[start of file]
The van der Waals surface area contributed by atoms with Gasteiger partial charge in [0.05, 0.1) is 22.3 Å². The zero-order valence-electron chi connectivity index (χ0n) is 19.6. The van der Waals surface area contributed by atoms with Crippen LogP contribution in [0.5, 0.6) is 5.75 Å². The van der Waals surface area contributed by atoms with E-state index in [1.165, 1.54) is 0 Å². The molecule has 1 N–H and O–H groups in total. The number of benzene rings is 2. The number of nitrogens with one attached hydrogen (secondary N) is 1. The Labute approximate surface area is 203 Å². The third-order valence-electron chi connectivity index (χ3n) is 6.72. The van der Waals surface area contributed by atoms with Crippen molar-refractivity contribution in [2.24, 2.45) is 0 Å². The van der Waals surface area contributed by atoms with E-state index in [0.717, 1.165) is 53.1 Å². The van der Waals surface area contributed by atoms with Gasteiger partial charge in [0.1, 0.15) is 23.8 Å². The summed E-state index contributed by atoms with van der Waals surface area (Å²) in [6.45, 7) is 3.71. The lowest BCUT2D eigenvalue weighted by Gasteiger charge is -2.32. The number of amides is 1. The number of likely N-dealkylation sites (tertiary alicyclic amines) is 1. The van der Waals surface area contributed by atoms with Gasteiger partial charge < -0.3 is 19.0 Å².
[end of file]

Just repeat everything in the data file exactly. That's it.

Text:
The van der Waals surface area contributed by atoms with Gasteiger partial charge in [0.05, 0.1) is 22.3 Å². The zero-order valence-electron chi connectivity index (χ0n) is 19.6. The van der Waals surface area contributed by atoms with Crippen LogP contribution in [0.5, 0.6) is 5.75 Å². The van der Waals surface area contributed by atoms with E-state index in [1.165, 1.54) is 0 Å². The molecule has 1 N–H and O–H groups in total. The number of benzene rings is 2. The number of nitrogens with one attached hydrogen (secondary N) is 1. The Labute approximate surface area is 203 Å². The third-order valence-electron chi connectivity index (χ3n) is 6.72. The van der Waals surface area contributed by atoms with Crippen molar-refractivity contribution in [2.24, 2.45) is 0 Å². The van der Waals surface area contributed by atoms with E-state index in [0.717, 1.165) is 53.1 Å². The van der Waals surface area contributed by atoms with Gasteiger partial charge in [0.1, 0.15) is 23.8 Å². The summed E-state index contributed by atoms with van der Waals surface area (Å²) in [6.45, 7) is 3.71. The lowest BCUT2D eigenvalue weighted by Gasteiger charge is -2.32. The number of amides is 1. The number of likely N-dealkylation sites (tertiary alicyclic amines) is 1. The van der Waals surface area contributed by atoms with Gasteiger partial charge < -0.3 is 19.0 Å².